America 's Entrance Into World War II Essay

America 's Entrance Into World War II Essay

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Many economists and historians have argued over the idea that America’s entrance into World War II ended the Great Depression. Another view has held that the war did not end the depression, but the depression was beginning to subside as early as 1938 through President Franklin Roosevelt’s New Deal policies. This paper looks at three articles concerning the war production and the end of the depression and the interpretation of the relationship between the Great Depression and World War II with respect to the nation’s economic recovery.
Steven Horwitz, a professor at St. Lawrence University and Michael McPhillips take review the American economy during World War II to determine if the economy had recovered from the depression. They base their work on Robert Higgs, an economic historian, and his belief that the American economic recovery from the Great Depression was a post-WWII initiation. Furthermore, Higgs believed that the “traditional macroeconomic measures of economic performance are inappropriate for wartime and that they overstate people’s real economic well-being during the war.” Their article was written as a complement to Higg’s as they examined archival sources through the use of newspapers, diaries as well as primary sources. They hold the belief that the war did not solve the depression as evidenced by the GNP drop.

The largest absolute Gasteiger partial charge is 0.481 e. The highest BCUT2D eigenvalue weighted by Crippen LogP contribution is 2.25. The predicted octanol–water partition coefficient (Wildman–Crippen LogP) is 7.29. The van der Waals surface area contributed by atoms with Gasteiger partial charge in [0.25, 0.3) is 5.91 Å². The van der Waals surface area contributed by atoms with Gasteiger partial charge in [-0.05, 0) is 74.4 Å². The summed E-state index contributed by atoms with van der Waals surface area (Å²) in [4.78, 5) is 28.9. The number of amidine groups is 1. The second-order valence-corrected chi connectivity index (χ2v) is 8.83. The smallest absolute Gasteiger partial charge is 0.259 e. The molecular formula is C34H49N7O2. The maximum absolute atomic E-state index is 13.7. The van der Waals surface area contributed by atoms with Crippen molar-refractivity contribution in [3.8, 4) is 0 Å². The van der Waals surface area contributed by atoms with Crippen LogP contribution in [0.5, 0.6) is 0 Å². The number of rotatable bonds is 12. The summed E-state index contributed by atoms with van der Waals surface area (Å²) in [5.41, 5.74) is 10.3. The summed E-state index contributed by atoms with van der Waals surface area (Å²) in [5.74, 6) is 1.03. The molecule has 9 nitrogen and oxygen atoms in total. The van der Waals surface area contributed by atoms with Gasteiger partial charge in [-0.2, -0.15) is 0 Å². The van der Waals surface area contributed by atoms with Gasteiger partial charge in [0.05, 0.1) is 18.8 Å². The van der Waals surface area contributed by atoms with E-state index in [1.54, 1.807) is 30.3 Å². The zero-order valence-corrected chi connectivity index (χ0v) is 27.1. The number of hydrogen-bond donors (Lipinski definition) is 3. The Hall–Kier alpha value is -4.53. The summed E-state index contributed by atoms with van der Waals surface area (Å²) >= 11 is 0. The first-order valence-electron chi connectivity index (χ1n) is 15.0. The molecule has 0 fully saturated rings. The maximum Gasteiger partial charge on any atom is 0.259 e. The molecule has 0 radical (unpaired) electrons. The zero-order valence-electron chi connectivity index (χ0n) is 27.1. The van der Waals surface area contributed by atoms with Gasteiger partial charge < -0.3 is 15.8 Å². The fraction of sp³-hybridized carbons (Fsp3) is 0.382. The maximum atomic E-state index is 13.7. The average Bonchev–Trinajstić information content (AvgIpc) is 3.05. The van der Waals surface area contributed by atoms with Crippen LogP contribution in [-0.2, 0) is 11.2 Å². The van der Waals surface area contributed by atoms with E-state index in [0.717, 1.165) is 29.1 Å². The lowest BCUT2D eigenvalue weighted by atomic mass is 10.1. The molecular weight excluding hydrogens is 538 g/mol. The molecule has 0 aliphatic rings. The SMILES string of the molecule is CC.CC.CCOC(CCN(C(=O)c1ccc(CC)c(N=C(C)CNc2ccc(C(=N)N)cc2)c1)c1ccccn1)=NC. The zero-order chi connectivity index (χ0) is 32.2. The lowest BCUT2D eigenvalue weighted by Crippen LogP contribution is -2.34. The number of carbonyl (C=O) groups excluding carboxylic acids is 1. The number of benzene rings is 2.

Santa Clara University professor Alexander Field approaches the American economic situation through idea of the war placing “a huge demand shock to the economy” from 1942 onward. He is also follows the idea of there being a stronger productivity advancement before the war, 1929 to 1941. He questions whether or not the 1948 economic levels would have been as high as they were if there was no war.
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... production, military enlistments, and industrial production to analyze and show that in the area of non-governmental employment the major sectors of the motor vehicle industry, construction, wholesale trade, agriculture, and retail trade was releasing workers between 1941 and 1943. Instead of using GNP, Fields uses industrial production indexes, military production, military personnel and pay, and military spending to determine his indicator, full-time equivalents in terms of labor in determining how the war may have affected 1948. Fields also uses real private construction spending to show the infrastructure spending was increasing in the 1930s before reaching the same point in 1940 as 1929. Fields concludes the war had little effect on the 1948 levels as of production as he weighs the gains through warfare and what was lost with the switch to military production.

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